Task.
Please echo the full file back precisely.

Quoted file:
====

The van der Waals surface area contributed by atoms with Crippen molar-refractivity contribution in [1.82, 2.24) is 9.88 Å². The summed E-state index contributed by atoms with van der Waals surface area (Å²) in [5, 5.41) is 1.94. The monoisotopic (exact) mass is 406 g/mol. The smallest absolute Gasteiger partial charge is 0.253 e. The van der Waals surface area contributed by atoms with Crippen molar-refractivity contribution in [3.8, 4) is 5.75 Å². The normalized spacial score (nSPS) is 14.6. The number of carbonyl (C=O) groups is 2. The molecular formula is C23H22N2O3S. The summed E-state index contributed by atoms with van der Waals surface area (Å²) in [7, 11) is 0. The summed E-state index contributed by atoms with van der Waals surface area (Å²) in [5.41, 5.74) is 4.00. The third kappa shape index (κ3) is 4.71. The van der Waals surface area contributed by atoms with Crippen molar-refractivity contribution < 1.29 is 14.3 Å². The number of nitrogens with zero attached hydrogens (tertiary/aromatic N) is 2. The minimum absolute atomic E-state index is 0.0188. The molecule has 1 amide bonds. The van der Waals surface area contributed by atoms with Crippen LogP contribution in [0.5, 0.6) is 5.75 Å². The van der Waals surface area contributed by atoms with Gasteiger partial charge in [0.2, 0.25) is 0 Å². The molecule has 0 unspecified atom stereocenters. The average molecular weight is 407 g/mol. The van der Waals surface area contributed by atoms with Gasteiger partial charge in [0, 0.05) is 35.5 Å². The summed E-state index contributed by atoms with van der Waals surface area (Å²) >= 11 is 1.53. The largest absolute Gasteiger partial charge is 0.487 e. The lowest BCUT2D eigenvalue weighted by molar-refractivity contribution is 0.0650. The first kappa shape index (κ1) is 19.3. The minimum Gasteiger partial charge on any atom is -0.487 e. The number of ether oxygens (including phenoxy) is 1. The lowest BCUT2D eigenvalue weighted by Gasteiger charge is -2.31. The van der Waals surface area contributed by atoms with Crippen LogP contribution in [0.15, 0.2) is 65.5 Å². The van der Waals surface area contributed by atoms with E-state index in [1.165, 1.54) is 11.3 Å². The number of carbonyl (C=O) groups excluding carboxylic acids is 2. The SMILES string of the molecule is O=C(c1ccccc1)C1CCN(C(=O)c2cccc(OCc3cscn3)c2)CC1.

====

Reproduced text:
The van der Waals surface area contributed by atoms with Crippen molar-refractivity contribution in [1.82, 2.24) is 9.88 Å². The summed E-state index contributed by atoms with van der Waals surface area (Å²) in [5, 5.41) is 1.94. The monoisotopic (exact) mass is 406 g/mol. The smallest absolute Gasteiger partial charge is 0.253 e. The van der Waals surface area contributed by atoms with Crippen molar-refractivity contribution in [3.8, 4) is 5.75 Å². The normalized spacial score (nSPS) is 14.6. The number of carbonyl (C=O) groups is 2. The molecular formula is C23H22N2O3S. The summed E-state index contributed by atoms with van der Waals surface area (Å²) in [7, 11) is 0. The summed E-state index contributed by atoms with van der Waals surface area (Å²) in [5.41, 5.74) is 4.00. The third kappa shape index (κ3) is 4.71. The van der Waals surface area contributed by atoms with Crippen molar-refractivity contribution < 1.29 is 14.3 Å². The number of nitrogens with zero attached hydrogens (tertiary/aromatic N) is 2. The minimum absolute atomic E-state index is 0.0188. The molecule has 1 amide bonds. The van der Waals surface area contributed by atoms with Crippen LogP contribution in [0.5, 0.6) is 5.75 Å². The van der Waals surface area contributed by atoms with Gasteiger partial charge in [0.2, 0.25) is 0 Å². The molecule has 0 unspecified atom stereocenters. The average molecular weight is 407 g/mol. The van der Waals surface area contributed by atoms with Gasteiger partial charge in [0, 0.05) is 35.5 Å². The summed E-state index contributed by atoms with van der Waals surface area (Å²) >= 11 is 1.53. The largest absolute Gasteiger partial charge is 0.487 e. The lowest BCUT2D eigenvalue weighted by molar-refractivity contribution is 0.0650. The first kappa shape index (κ1) is 19.3. The minimum Gasteiger partial charge on any atom is -0.487 e. The number of ether oxygens (including phenoxy) is 1. The lowest BCUT2D eigenvalue weighted by Gasteiger charge is -2.31. The van der Waals surface area contributed by atoms with Crippen LogP contribution in [0.15, 0.2) is 65.5 Å². The van der Waals surface area contributed by atoms with E-state index in [1.165, 1.54) is 11.3 Å². The number of carbonyl (C=O) groups excluding carboxylic acids is 2. The SMILES string of the molecule is O=C(c1ccccc1)C1CCN(C(=O)c2cccc(OCc3cscn3)c2)CC1.